Mike Weston of Daily Mail & General Trust Pension Scheme tells Nina Röhrbein about his fund’s forward-looking approach to investment decision making

The UK’s Daily Mail newspaper is famous for its eye-catching headlines. But its pension fund also makes for exciting reading.

While many European pension funds err on the side of conservatism, the same cannot be said of the Daily Mail & General Trust (DMGT) Pension Fund.

It has a DB scheme, which closed to new entrants in 2009 and whose future accruals have shifted to a career average revalued earnings (CARE) basis, but it also manages a DC scheme.

The employer contributes 15% of a member’s salary to the DB scheme, and the employee pays in 6%.

With only 2,700 active members remaining, the scheme is expected to mature relatively quickly. Peak cash outflows are expected to take place between 2030 and 2035.
Due to a funding level of around 80%, a deficit recovery programme is in place, which means the scheme will be cashflow positive for the next few years.

“We are using the period between now and 2035 to maintain our allocation to return-seeking assets and take on some more illiquid assets to capture a risk premium to help close the deficit and ensure that the funding is in place to meet peak cash outflows,” says Mike Weston, head of investment at the DMGT pension fund. “We can maintain our reasonably aggressive asset allocation of 72% return-seeking and 28% liability-matching assets because we have a long-established corporate sponsor with a strong covenant who is prepared to effectively underwrite that risk. There is a degree of self-confidence in the group, which cascades down into the pension scheme, that just because everybody else is doing something does not make it right for us. Our philosophy is that every sponsor is different and every pension scheme is individual with its own particular pressures, which is why generally there is no one-size-fits-all answer.”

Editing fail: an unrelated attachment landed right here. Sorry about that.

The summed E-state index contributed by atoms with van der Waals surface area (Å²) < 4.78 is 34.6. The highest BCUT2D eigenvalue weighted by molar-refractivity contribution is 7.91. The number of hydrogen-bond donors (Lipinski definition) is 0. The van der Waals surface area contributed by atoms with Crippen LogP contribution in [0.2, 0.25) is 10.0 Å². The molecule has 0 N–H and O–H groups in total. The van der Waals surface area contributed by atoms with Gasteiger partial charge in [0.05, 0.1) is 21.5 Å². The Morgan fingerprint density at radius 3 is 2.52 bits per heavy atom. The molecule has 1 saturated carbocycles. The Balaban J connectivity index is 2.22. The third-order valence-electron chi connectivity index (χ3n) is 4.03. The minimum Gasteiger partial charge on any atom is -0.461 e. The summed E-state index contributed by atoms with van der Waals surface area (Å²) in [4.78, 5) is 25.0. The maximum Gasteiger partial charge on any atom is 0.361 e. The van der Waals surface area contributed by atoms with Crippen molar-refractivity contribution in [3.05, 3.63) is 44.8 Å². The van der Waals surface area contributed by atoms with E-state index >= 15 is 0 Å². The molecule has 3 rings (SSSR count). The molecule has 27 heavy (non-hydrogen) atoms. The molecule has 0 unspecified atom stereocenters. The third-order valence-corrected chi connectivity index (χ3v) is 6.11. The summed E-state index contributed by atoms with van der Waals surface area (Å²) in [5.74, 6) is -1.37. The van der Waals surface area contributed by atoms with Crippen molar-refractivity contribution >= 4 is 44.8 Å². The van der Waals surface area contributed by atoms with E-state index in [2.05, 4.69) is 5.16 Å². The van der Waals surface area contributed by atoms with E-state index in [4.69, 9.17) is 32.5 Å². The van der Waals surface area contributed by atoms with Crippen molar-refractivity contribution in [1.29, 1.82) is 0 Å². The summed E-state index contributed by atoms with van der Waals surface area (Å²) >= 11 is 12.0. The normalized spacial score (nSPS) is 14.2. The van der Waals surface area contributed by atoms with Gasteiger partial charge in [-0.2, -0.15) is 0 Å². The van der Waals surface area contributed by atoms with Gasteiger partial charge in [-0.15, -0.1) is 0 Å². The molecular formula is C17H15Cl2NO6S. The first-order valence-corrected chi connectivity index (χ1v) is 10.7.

DMGT believes it is essential for the pension fund to have the expertise in-house to relate on a level playing field with its investment managers and professional advisers.

“We use the Pensions First PFaroe system internally to look at our assets, liabilities and scheme risk,” says Weston. “This allows us to forecast cashflows for our liabilities and the cashflows generated from our assets out into the future, enabling us to do a match and see where any gaps are. The model shows that we can afford to invest, for example, in 20-year infrastructure partnerships at the moment because we know that when we need the money we will have realised those illiquid investments.” The fund is about 67% liquid and 33% illiquid at present, with deficit recovery cash contributions providing positive cashflows for the next few years.

Until three years ago, the pension fund had a backward-looking, micro perspective - it focused, for example, on how investment managers had performed in the last quarter.

“My approach is based more on forward-looking, macro, taking into account what is happening in global markets and what that means for future asset class returns,” says Weston. “When our investment committee meets, it looks at the bigger, strategic picture.”